Japan is the world’s third largest economy and the United States is the largest economy in the world ranked by GDP. But, these two huge economies do not have a free trade agreement, which strikes the question – why not? Obviously, there are a lot of reasons why these two great nations have not struck a deal yet, but one could be on the horizon.
globalEDGE Blog - By Author: William Nunnold
On April 4th, the Bank of Japan shocked the world by unveiling a stimulus package that plans to inject $1.4 trillion into the Japan economy over the next two years. This large stimulus package is designed to help Japan out of a deflationary cycle and end two years of stagnation.
Entrepreneurship is an important facet of every economy across the globe due to the fact that many times, these new businesses find success when going abroad. The most obvious form of entrepreneurship is starting a new business. Other forms exist as well including revitalizing a mature organization in response to a new opportunity or when large organizations spin off a part of their company, making a new company.
With underdevelopment and currency volatility in the emerging markets, the biggest players have set out to fix those problems. The BRICS leaders met in late March in South Africa to plan out objectives for a new bank that would help fund infrastructure expansion, which is set to reach $4.5 trillion in the next five years. Talks also included discussing pooling foreign currency reserves to resolve currency volatility.
Imagine a company that cares profoundly about the well-being of its customers, treats its suppliers as part of the family, with the same care and love as it shows to its own employees and customers. Imagine a business where those who are lucky enough to be employed, rarely, if ever, leave and every employee is committed and passionate about their work.
If you’re saying to yourself, “not possible, unreal,” you're part of the majority. But, the management paradigm shift is catching on and it could turn the classic management style upside down.
Have you been exposed to a company advertisement or website that translated their message word-for-word and missed the mark, instead of focusing on the marketing translation? Google Translate does this for many websites because many companies do not have a specific website for a particular language. This is a huge problem as businesses try to enter new foreign markets. Their messages do not communicate the correct message because language is not based purely on word translation; it also involves cultural meaning, context, style, and connotation. Localization and a global marketing strategy are becoming key drivers for companies as globalization expands. Getting your message across in a word-for-word translation is the wrong approach, but transcreation can be the solution.
One third of the world’s population is now connected to the internet, a surprising statistic considering where we started not too long ago. As more people become connected, consumer consumption patterns around the globe are changing. The mediums people use to consume content are changing as well, caused by cultural differences as well as different regulations across countries. Many regions, such as Scandinavia and India, are a much different market than the United States. We will explore these differences by analyzing how they affect consumption patterns and their impact on business in a global context.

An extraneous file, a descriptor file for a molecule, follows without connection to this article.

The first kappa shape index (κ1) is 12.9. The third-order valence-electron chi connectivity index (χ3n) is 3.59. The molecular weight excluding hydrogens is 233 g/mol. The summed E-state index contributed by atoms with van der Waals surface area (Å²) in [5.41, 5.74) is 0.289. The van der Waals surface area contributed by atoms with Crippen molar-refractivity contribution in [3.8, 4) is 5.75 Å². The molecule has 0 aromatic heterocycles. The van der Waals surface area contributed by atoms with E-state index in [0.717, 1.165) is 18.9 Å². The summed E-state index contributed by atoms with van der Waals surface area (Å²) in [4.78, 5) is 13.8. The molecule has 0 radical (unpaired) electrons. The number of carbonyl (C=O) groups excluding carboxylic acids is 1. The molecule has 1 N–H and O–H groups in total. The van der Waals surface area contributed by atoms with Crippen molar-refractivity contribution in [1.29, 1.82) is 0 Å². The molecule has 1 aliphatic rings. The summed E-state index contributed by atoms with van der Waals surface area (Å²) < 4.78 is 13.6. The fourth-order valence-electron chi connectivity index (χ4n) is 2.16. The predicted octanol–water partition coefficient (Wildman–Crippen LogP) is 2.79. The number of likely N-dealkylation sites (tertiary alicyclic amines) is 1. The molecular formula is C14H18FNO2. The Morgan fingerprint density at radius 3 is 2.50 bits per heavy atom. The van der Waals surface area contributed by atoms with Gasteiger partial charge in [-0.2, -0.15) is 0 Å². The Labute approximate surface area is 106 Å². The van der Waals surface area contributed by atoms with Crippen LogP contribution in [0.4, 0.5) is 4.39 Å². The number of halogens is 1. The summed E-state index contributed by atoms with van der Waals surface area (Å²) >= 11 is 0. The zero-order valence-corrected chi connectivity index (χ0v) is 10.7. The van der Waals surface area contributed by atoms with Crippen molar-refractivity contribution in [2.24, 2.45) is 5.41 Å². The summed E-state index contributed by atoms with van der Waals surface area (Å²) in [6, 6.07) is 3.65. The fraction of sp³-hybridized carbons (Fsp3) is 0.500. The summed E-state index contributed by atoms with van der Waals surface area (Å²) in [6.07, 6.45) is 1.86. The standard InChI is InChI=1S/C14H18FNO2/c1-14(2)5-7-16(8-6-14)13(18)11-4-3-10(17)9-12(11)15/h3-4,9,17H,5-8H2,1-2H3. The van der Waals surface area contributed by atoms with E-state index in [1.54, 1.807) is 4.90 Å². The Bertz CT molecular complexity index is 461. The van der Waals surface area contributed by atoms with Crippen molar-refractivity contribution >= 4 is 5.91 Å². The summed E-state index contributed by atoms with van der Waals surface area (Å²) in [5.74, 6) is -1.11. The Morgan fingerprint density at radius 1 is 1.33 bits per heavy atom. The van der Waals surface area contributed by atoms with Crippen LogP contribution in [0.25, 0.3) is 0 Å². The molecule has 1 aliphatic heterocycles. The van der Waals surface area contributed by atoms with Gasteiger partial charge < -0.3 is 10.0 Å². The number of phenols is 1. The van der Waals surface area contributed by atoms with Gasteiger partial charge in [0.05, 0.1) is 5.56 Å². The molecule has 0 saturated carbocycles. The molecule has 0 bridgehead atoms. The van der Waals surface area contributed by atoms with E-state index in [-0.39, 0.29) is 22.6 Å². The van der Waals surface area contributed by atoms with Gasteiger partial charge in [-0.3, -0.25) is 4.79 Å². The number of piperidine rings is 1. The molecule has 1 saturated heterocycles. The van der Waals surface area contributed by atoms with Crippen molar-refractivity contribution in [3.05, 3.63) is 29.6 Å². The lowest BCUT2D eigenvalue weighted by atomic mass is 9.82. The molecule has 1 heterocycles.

The traditional model for young start-ups has been to establish a foothold in the United States for a couple years, before branching out to Europe and Asia. These traditional models are out of date and only constrict your company's growth potential.
The United States used to be worth twice as much as Europe and three times that of Asia. Times have changed though; the world is becoming one market, a global market. The language of this global market is currency, which can take on multiple forms, but it's uniting all. If you aren't doing business in Europe and Asia, that's 2/3's of your potential revenue streams you are missing out on.
Latin America, a region once plagued with high inflation, has seen a drastic shift in spending and consumption trends in the past decade. This shift of consumption has been due to multiple factors, particularly the economic boom and declining poverty of the region. In the past decade, 50 million people in Latin America have joined the middle class according to a World Bank study.
Globalization has provided the world economy with an enormous amount of wealth and expansion since it first began in the 1970’s. It slowly progressed throughout the 1980’s up until the fall of the Berlin Wall, which led to a doubling of the global free-market labor force. Since then, the Dow Jones Industrial Average has climbed from 800 in 1979 to over 13,000 by 2007. The era of financial globalization went into effect in 2003, when financial services accounted for 30% of stock market earnings. For the past 3 to 5 years though, we have seen a different trend in globalization and the free flow of capital across borders.
Mexico has reached a tipping point; it is no longer the poor nation it once was a generation ago. But, it also has a long way to becoming rich. The nation’s economy is the 13th largest in the world, but many experts claim that Mexico has been running under the radar in respect to a strong business investment for many international business investors.